Biblical Christianity


The following blogs contain Q&A, with general information about the Christian faith, christian issues, doctrine,and theology; Also exposing the errors of  non-christian cults, secularism and atheism.

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Jesus Alone saves

Posted on May 13, 2009 at 11:57 PM Comments comments (0)

Jesus Christ, the most important person in the history of the world. Jesus is God Almighty in the Flesh(John 1:1,14; Col.2:9). He is the Only way to God, apart from Him there is no remission for sins and no salvation apart from Christ. (John 14:6; 1 John 5:12-13; Heb.5:9;2 Timothy 3:15 )He died for the sins of the world on the cross and rose from the dead physically 3 days later(1 Corinthians 15:3-4; 1 Peter 2:24; Luke 24:7,34-40, Romans 8:11). He came to deliver people from the righteous wrath of God upon sinful man.(Romans 5:8). On the day of Judgment God will judge all people for all their sins against Him, He will judge all people who have stolen, cheated, lied, murdered, committed adultery, dishonored their parents, been prideful, etc. Because of God's absolute righteousness and holiness He must judge sin wherever it is found, no sin or evil can exist in His presence. God will not overlook any of our sins; no thought, no word, and no deed is hidden from Jesus who is God in the flesh. We broke God's moral law and therefore God's wrath abides on us.(Ephesians 2:3) To break God's law is to deny God's soverignty and his holy character, He will Judge us as a result. It is Jesus we need, Jesus alone will deliver all who put their trust in him from the wrath of God to come. Seek Jesus, pray to Jesus, recieve Him and put your trust in Him for he shed his blood on the cross for us to give us a new life, to bring us back to God. Ask Jesus to forgive you of your sins that you have committed against Him and he will forgive you. (Luke 5:20; Matt. 9:2) He can and will save you from the wrath to come if you will just trust in Jesus Christ the true and living God. Jesus is our rock, He is our anchor, He is our faithful and true witness, He is our salvation, He is the light of the world, He is our mediator, He is our refuge and hightower, He is the great I AM, He is the Lion of the tribe of Judah, He is the way, the truth, and the life and no man comes to the Father but through Him, He is our wonderful counselor, Mighty God, everlasting father, He is the Prince of peace, He is the only begotton son, He is the branch, He is the true vine, He is the rose of sharon, He is the lilly of the valley, He is the image of the invisible God, He is the resurrection and the life, He is the door, He is the Lamb of God, He is King of Kings and LORD of lords he is the Almighty God. Praise and glory, and honor and majesty to Jesus Christ our Lord and redeemer!!!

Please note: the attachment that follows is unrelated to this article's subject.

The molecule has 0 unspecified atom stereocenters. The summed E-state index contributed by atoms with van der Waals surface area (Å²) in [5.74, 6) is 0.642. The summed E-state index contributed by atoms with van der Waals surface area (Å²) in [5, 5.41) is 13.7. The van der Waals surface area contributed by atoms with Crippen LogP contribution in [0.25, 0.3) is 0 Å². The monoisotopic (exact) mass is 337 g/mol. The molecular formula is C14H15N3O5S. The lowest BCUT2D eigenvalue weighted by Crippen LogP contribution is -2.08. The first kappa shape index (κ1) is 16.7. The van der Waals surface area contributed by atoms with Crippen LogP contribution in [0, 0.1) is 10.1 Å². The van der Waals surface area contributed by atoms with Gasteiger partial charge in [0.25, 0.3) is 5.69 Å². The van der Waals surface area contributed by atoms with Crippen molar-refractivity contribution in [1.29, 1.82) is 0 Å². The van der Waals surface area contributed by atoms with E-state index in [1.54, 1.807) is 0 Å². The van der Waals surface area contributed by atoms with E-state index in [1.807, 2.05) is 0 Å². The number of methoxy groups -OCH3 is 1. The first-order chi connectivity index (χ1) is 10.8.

Why does God allow suffering?

Posted on May 12, 2009 at 2:08 AM Comments comments (0)

  Why does God allow suffering if He is good and all knowing? That is a fair question to ask, this question is usually raised by atheists and agnostics as a potent weapon against the christian faith. first we need to acknowledge that God is indeed good and omnipotent, all wise and perfectly holy and a just God. In the beginning when God created everything He said that everything was "very good"(Gen. 1:31) so with that we can see that there was no suffering in the beginning. God created man in His own image and blessed him and said be fruitful and multiply, fill the earth and to subdue it  and to have dominion over all the creatures of the earth (Gen.1:26-28) Adam had a direct relationship with his creator in the beginning, Adam beheld God's direct creative act before him. (Gen.2:18-20) Shortly thereafter woman was created to be the mans helper (Gen.2:18,22-24). Both enjoyed fellowship with God in the beginning in a sinless world, with one command of God, and that was not to eat of the tree of knowledge of good and evil, every other tree was permissable (Gen. 2:16-17).  The Archangel Lucifer, heavens favored prince regent, most adored of heaven, 2nd only to God's throne perhaps was given to be a watcher in the Garden of Eden, because scripture indicates that lucifer was in eden prior to his rebellion into sin, (Ezekiel 28:13-17) It explains Lucifers eventual fall which I believe was about 100 years after the creation. Perhaps God's fellowship with the newly creation, the race of men incensed Lucifer along with the pride he had within because of his majestic beauty, he was losing fellowship with God to the race of men which became obsessive to the point  where he and a third of his renegade angelic host who rendered his demands, or were stirred by his spirit or motivation of rebellion to rebel against God. Lucifer secured Eve's allegiance by deciet  along with Adam. They were then bound to the consequences of their defection by eating of the forbidden fruit and thus brought sin into the world. Since then Sin has brought forth a broken world where we experience suffering through diseases and eventual death the whole creation is under the curse of sin(Romans 8:22). It was mans rebellion against a sinless God that has brought forth suffering and death. (Romans 6:23, Romans 5:12) Through God's anger and pain by mans rebellion, the God of the universe reached back to restore the broken relationship man had with Him before sin, by coming down in the person of Jesus Christ in order to sacrifice himself for the sins of all humanity for all time. God himself suffered more then anyone. (1 Corinthians 15:3). Satan will be judged with his fallen host for their sins against God and humanity and likewise anyone who will not put their faith and trust in Jesus Christ by repenting from their sins for breaking God's law. (John 3:16-18). God knows our pain and so desires to forgive us and give us a new life, eternal life if we accept it. (1 Timothy 2:3-5;Romans 5:6-8). The Bible tells us that God cursed the earth because of Adam's transgression. weeds are a curse, diseases are a curse. sin and suffering cannot be seperated. The scripture informs us that we live in a fallen creation. When sin came into the world, so did misery and death.  Those who understand the message of the holy bible, eagerly await a new heavens and a new earth where righteousness will dwell (Isaiah 11:5-9; Revelation 21:3-5)